In J. R. R. Tolkien’s desire to create a mythology for his homeland, he actually made one for every person, every land, and every age. The Lordof the Rings is a catechism of spiritual warfare cleverly disguised as a fantasy. The struggle against evil that takes place inside its pages is the same one that occurs even now within the soul of each person.
As we cannot leave the field of battle until death takes us from it, we should learn as much as we can about how to fight from those who have labored before us. Certainly the Red Book of Westmarch is one source to use. We may not have to sacrifice ourselves as does Gandalf, but we can learn from him and his wise counsels and from the others who he taught. Frodo guides us as well, as he makes his torturous journey to Mount Doom and endures the Ring’s unceasing temptations. With him, we see that sometimes we overcome our temptations, and at other times they overwhelm us. We also learn, as he and Boromir do, to get back up and start the struggle anew. Sam shows us the height of hope and the depth of devotion. In fact, everyone in the tale, good as well as evil, has something to teach us.
Anne Marie Gazzolo hopes that you will find inspiration within to apply to your life.
Frodo protests that he does not have what is needed for the terrible task that looms over him. This assumption that we know ourselves and our limitations is quite common. We must realize, however, that God knows us far better and chooses us for the strengths that He sees in us, even those that have not yet manifested themselves. An observation Jentezen Franklin makes about why Jesus chose twelve particular men as His disciples also fits the hobbits who venture out beyond their land: “He did not choose them because of what they were to start with. He chose them because of what He knew they could become through His mighty power infused with their passion” (Believe That You Can, 85-86). God knows that Frodo has a great store of courage within. He allows the Quest to play out as it does so that the hobbit can discover this himself.
Frodo’s objection about not having the strength required to fulfill a perilous vocation will echo through the ages. To name just a few Biblical examples, Jeremiah will say that he is too young (Jer. 1:6), Isaiah will protest that he is too unclean (Isa. 6:5), and Gideon will think himself too weak (Judg. 6:15). Many of us naturally resist what seems impossible or incredibly dangerous. Fear can seize us after we learn that we must leave our comfortable life behind and become a needed instrument of God’s will to destroy some dread evil. As we cry “Why me?” and quail before the wave ready to drown us, we must understand what Frodo comes to know during his ordeal: God does not call the equipped; He equips the called. Few of us think that we are superheroes out to save the world, and we should not necessarily trust those who believe that they are. Better to be like Frodo and all those who are terrified and want nothing to do with what is asked but still submit themselves to the fact they were indeed chosen. They shoulder their crosses not out of ambition or a quest for glory but out of love and service, and through blood, sweat, and tears accomplish what they are meant to do. Let us say with them, “Here I am; send me!” (Isa. 6:9) and “Nevertheless, let your will be done, not mine” (Luke 22:42).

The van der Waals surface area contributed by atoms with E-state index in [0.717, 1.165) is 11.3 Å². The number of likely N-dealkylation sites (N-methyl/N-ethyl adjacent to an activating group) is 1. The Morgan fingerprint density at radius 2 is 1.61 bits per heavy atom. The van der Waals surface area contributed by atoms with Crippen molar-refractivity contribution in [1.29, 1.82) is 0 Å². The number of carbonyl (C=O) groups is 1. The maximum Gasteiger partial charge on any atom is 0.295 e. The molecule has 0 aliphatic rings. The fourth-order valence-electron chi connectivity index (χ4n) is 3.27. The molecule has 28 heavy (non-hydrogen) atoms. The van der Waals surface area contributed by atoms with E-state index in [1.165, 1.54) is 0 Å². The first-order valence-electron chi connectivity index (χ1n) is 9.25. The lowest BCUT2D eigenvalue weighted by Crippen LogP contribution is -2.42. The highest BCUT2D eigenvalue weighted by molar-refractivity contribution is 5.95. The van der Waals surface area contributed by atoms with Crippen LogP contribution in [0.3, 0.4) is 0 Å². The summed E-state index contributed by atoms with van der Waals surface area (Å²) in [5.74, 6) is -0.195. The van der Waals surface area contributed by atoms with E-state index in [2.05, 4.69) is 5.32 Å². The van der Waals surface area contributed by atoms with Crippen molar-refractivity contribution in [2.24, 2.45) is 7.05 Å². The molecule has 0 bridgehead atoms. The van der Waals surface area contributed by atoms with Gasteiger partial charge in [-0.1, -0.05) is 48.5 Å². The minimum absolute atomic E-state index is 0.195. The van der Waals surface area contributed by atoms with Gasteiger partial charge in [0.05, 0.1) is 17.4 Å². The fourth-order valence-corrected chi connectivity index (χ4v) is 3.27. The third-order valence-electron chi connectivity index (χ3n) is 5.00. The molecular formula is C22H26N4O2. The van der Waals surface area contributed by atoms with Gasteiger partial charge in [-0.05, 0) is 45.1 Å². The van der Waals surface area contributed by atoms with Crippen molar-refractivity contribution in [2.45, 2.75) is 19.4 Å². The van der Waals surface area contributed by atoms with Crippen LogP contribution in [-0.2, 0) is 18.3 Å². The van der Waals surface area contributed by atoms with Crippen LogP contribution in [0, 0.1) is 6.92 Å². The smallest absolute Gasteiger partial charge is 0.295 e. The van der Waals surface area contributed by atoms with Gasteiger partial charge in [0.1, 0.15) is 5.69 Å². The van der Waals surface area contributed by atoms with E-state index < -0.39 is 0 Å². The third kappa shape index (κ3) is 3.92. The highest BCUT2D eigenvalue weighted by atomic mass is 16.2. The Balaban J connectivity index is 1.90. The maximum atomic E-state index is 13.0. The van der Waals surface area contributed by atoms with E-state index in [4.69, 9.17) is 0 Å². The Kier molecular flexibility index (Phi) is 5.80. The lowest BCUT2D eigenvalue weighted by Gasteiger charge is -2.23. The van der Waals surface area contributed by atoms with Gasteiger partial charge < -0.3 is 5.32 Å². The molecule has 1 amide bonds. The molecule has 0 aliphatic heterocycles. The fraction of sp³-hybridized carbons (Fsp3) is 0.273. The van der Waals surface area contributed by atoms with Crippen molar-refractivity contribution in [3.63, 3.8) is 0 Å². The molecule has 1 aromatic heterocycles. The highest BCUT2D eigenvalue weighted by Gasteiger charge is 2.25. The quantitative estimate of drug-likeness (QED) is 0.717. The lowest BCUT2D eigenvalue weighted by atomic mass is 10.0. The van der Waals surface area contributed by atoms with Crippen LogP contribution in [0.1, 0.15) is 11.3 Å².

The more we surrender control over ourselves to God, the more wonders He will work in our life as we discover our own unique vocation. We must trust that if we take the first steps, God will remain with us. Though the path may become dark, His Light will always be there, even if we do not perceive it. “I know God will not give me anything I can’t handle,” Blessed Teresa of Calcutta said. “I just wish He didn’t trust me so much.” But what is so beautiful, humbling, and awe-inspiring is that He does trust us. He, who is Power itself and could do all things far more perfectly than we ever could, chooses instead to use us frail, mortal, quivering, imperfect creatures. He will not give us a task that is beyond us, even if we think that He has. If we cooperate with His grace, we will discover the strength that He has given us, which sometimes can be refined only by passing through fire. This is a lesson Frodo learns and teaches on his terrible journey.